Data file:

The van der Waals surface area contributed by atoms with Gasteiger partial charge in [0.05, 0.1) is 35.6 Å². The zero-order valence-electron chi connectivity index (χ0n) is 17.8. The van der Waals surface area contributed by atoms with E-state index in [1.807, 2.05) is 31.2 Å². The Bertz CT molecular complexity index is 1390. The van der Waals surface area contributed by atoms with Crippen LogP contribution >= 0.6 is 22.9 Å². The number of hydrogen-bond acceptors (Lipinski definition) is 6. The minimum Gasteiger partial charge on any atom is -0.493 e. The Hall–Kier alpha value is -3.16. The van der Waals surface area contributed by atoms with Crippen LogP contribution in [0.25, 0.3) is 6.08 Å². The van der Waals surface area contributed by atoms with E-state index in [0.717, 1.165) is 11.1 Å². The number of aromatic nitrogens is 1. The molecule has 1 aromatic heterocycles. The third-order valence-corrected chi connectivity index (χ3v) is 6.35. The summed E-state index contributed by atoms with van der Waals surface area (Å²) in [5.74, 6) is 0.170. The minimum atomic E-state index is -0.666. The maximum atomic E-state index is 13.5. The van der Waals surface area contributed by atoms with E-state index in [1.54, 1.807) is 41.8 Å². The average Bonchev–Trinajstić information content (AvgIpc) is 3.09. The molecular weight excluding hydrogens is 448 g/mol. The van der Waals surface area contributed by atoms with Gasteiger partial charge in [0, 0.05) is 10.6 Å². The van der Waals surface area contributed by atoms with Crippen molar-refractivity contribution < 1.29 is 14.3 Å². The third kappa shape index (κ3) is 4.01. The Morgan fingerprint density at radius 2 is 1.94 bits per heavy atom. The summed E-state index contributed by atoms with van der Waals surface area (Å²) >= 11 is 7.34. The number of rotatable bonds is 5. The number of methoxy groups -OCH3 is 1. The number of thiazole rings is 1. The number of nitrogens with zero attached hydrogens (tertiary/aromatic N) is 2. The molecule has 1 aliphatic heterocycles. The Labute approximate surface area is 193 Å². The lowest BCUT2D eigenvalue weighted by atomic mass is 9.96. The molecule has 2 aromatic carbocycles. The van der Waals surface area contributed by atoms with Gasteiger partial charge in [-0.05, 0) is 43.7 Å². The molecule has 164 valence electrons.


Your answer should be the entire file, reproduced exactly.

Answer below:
The van der Waals surface area contributed by atoms with Gasteiger partial charge in [0.05, 0.1) is 35.6 Å². The zero-order valence-electron chi connectivity index (χ0n) is 17.8. The van der Waals surface area contributed by atoms with E-state index in [1.807, 2.05) is 31.2 Å². The Bertz CT molecular complexity index is 1390. The van der Waals surface area contributed by atoms with Crippen LogP contribution >= 0.6 is 22.9 Å². The number of hydrogen-bond acceptors (Lipinski definition) is 6. The minimum Gasteiger partial charge on any atom is -0.493 e. The Hall–Kier alpha value is -3.16. The van der Waals surface area contributed by atoms with Crippen LogP contribution in [0.25, 0.3) is 6.08 Å². The van der Waals surface area contributed by atoms with E-state index in [0.717, 1.165) is 11.1 Å². The number of aromatic nitrogens is 1. The molecule has 1 aromatic heterocycles. The third-order valence-corrected chi connectivity index (χ3v) is 6.35. The summed E-state index contributed by atoms with van der Waals surface area (Å²) in [5.74, 6) is 0.170. The minimum atomic E-state index is -0.666. The maximum atomic E-state index is 13.5. The van der Waals surface area contributed by atoms with E-state index in [1.54, 1.807) is 41.8 Å². The average Bonchev–Trinajstić information content (AvgIpc) is 3.09. The molecular weight excluding hydrogens is 448 g/mol. The van der Waals surface area contributed by atoms with Gasteiger partial charge in [0, 0.05) is 10.6 Å². The van der Waals surface area contributed by atoms with Crippen molar-refractivity contribution < 1.29 is 14.3 Å². The third kappa shape index (κ3) is 4.01. The Morgan fingerprint density at radius 2 is 1.94 bits per heavy atom. The summed E-state index contributed by atoms with van der Waals surface area (Å²) >= 11 is 7.34. The number of rotatable bonds is 5. The number of methoxy groups -OCH3 is 1. The number of thiazole rings is 1. The number of nitrogens with zero attached hydrogens (tertiary/aromatic N) is 2. The molecule has 1 aliphatic heterocycles. The Labute approximate surface area is 193 Å². The lowest BCUT2D eigenvalue weighted by atomic mass is 9.96. The molecule has 2 aromatic carbocycles. The van der Waals surface area contributed by atoms with Gasteiger partial charge in [-0.05, 0) is 43.7 Å². The molecule has 164 valence electrons.